My new Q & A with the blogger/podcaster extraordinaire Mental Melissa!

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Hi everyone!

I hope you’re doing well. 

Although I’m still on hiatus, I couldn’t resist sharing a Q & A I did last week with Mental Melissa. I hope you’ll visit Melissa’s awesome, compelling, and honest blog so you can get to know her.

I love her Instagram tagline:

“Bipolar, Depression & Anxiety. Mama bear who is stumbling, thriving & surviving.”   (@mental_melisssa)

You can listen to Melissa’s podcast on ITunes or Spotify.

Here’s the link to our Q &A  below — take care & lots of love,

Dyane

https://www.mentalmelissa.com/blog/birth-of-a-new-brain-interview

 

p.s. I’m on Instagram—you can find me at @dyaneharwood

 

Recollections of the Macabre, the Furry and the Fat

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Alpine Meadows, home to the Squaw Valley-Alpine Meadows Ski Resort, is incredibly beautiful. We’ve been coming here for years to stay at the funky “Munchkin” cabin. Miraculously, the owner only charges us a third of what she could get, and Craig makes it a working vacation so we can afford it.

We trek up here in the winter and during other years we visit during the late summer. It has been amazing for this L.A. girl to observe terrain after it has transformed into the winter and summer.

Last time we went to the Munchkin it was wintertime. The owner and her friend were there to briefly greet us. I chatted with him and learned that he was veteran of the ski industry. He recounted several colorful stories about working at the various Tahoe ski resorts.

“I was here in 1982 when the Alpine Meadows avalanche happened,” he said somberly.

Uh, what avalanche?” I replied sheepishly. He suggested I read a book called A Wall of White by Jennifer Woodlief. I wrote the title down on a piece of paper, intending to download a sample on my Kindle when we returned to the world of WiFi, but I lost the paper and forgot all about it.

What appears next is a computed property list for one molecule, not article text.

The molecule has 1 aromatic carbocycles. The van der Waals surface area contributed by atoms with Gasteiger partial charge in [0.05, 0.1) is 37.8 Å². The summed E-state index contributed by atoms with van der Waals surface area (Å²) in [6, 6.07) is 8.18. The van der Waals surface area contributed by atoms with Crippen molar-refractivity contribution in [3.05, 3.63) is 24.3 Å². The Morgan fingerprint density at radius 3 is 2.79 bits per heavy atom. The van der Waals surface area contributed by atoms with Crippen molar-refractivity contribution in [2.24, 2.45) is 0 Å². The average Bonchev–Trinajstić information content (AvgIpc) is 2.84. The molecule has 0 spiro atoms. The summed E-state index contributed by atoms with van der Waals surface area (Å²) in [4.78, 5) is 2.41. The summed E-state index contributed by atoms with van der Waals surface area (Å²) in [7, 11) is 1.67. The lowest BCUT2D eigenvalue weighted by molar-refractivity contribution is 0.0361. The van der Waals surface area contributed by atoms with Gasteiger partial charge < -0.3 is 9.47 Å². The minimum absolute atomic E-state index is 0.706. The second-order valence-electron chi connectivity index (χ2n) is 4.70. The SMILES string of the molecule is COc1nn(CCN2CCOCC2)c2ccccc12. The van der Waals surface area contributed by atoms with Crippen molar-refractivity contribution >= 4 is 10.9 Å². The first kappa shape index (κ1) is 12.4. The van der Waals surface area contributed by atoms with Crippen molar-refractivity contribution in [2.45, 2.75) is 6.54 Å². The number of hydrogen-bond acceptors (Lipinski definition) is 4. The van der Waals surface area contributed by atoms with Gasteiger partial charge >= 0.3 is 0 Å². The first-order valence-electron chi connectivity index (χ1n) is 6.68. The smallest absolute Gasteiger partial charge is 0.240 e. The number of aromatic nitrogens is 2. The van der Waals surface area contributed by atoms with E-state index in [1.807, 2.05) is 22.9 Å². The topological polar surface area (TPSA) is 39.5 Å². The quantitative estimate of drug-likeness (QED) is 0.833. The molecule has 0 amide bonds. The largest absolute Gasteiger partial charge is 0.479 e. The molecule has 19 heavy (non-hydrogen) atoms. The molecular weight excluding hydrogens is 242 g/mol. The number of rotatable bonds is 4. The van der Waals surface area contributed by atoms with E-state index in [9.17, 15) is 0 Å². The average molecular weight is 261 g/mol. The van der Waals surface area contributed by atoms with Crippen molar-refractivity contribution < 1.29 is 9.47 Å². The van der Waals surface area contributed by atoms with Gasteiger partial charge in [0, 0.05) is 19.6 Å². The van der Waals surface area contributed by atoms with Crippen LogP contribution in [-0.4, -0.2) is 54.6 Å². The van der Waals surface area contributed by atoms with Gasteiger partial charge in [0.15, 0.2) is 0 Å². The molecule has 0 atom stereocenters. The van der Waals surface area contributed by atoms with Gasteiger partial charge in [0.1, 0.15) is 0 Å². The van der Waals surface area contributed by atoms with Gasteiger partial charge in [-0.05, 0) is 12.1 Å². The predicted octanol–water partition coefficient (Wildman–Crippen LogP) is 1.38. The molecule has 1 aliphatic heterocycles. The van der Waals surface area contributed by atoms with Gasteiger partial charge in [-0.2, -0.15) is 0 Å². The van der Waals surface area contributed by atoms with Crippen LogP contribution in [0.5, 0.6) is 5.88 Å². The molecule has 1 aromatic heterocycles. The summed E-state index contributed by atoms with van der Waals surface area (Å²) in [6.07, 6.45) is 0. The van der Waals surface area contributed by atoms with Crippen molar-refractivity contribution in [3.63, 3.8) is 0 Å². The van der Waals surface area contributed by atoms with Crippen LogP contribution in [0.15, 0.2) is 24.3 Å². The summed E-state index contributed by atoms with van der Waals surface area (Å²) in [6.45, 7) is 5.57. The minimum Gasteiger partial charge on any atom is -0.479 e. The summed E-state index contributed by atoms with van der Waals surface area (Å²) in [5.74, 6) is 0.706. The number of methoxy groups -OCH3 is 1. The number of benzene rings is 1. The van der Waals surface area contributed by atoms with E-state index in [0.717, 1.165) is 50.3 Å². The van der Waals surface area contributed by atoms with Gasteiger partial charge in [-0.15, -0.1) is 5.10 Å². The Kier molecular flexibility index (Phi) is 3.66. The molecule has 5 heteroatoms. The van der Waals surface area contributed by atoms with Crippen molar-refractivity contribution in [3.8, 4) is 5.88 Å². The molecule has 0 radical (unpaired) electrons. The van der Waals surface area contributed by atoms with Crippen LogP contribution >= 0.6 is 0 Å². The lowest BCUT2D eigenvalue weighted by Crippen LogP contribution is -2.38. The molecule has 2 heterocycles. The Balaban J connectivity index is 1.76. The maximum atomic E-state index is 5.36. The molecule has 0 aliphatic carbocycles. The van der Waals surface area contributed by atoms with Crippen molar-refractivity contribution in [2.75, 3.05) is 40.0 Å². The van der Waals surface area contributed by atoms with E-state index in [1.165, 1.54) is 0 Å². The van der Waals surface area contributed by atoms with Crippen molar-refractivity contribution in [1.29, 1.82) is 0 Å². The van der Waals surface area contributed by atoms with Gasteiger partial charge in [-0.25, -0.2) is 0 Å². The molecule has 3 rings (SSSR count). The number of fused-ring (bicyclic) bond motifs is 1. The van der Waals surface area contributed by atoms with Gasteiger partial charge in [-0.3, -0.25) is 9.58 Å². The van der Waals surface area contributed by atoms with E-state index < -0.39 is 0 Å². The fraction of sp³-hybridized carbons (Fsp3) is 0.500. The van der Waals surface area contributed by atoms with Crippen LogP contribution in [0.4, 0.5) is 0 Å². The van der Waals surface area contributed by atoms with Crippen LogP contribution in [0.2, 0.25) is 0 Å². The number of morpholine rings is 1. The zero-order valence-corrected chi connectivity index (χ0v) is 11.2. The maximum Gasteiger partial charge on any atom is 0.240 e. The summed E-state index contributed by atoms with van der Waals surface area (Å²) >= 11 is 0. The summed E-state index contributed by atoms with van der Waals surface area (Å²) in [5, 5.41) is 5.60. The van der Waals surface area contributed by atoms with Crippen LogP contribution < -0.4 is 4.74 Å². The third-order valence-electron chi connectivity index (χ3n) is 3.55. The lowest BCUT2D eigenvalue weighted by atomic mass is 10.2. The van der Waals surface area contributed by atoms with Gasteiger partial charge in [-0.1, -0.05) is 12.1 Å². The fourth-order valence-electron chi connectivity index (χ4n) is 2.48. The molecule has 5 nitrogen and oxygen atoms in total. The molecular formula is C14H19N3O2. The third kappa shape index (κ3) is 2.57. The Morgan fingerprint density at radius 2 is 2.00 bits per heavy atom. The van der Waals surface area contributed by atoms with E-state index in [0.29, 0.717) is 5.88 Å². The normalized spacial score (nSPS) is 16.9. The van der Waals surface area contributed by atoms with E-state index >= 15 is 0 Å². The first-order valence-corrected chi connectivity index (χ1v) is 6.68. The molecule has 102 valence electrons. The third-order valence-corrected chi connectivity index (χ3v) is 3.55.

When we got to the Munchkin last weekend, I was excited to find a copy of A Wall of White: A True Story of Heroism and Survival in the Face of a Deadly Avalanche in the basement, of all places. I began reading it and so did Craig. (We took turns stealing it from one another.) Each of us finished it within two days! A Wall of White was a national bestseller, and I could see why it was a hit– the writing was top-notch, and it was a definite pageturner.

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Although I found the story fascinating (especially the explanations of different forms of snow, and how avalanches are created) I wish I never, ever read A Wall of White. It was such a morbid, vivid, disturbing account that literally happened just a few minutes from our cabin.

One of the avalanche victims was an eleven-year-old girl – my Avonlea’s age. She died because her self-centered, #$%^& father ignored not one, but two warnings not to hike up to Alpine Meadows during a ginormous snowstorm.

Last year before I read A Wall of White, I blithely drove up to the Alpine Meadow’s ski resort’s remodeled entrance area. I wanted to publish a blog post, and since the Munchkin doesn’t have internet, I could tap into Alpine’s free Wifi. While I sat there shivering in my car, skiers stomped and swarmed all around me. I bet most of them were completely oblivious about what had taken place there 33 years ago. 

Last Monday I needed to make an online bill payment, so I drove up to Alpine Meadows with a different mindset than I had last year. I couldn’t help but ponder about how people had hiked up the same road that I drove upon. They could never have imagined that they’d soon be smothered by tons of snow. Ugh. The thought creeped me out, but it also made me feel deeply grateful for being alive.

wp-1471306240991.jpgGrateful I have my furry muse Lucy

and grateful for my precious girls!

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Yesterday we took the gondola headed to the top of Squaw Valley; I was proudly Xanax-free! We didn’t know a thunderstorm was coming our way! This is a shot I took on the way back down, just before the staff closed the gondola for the day: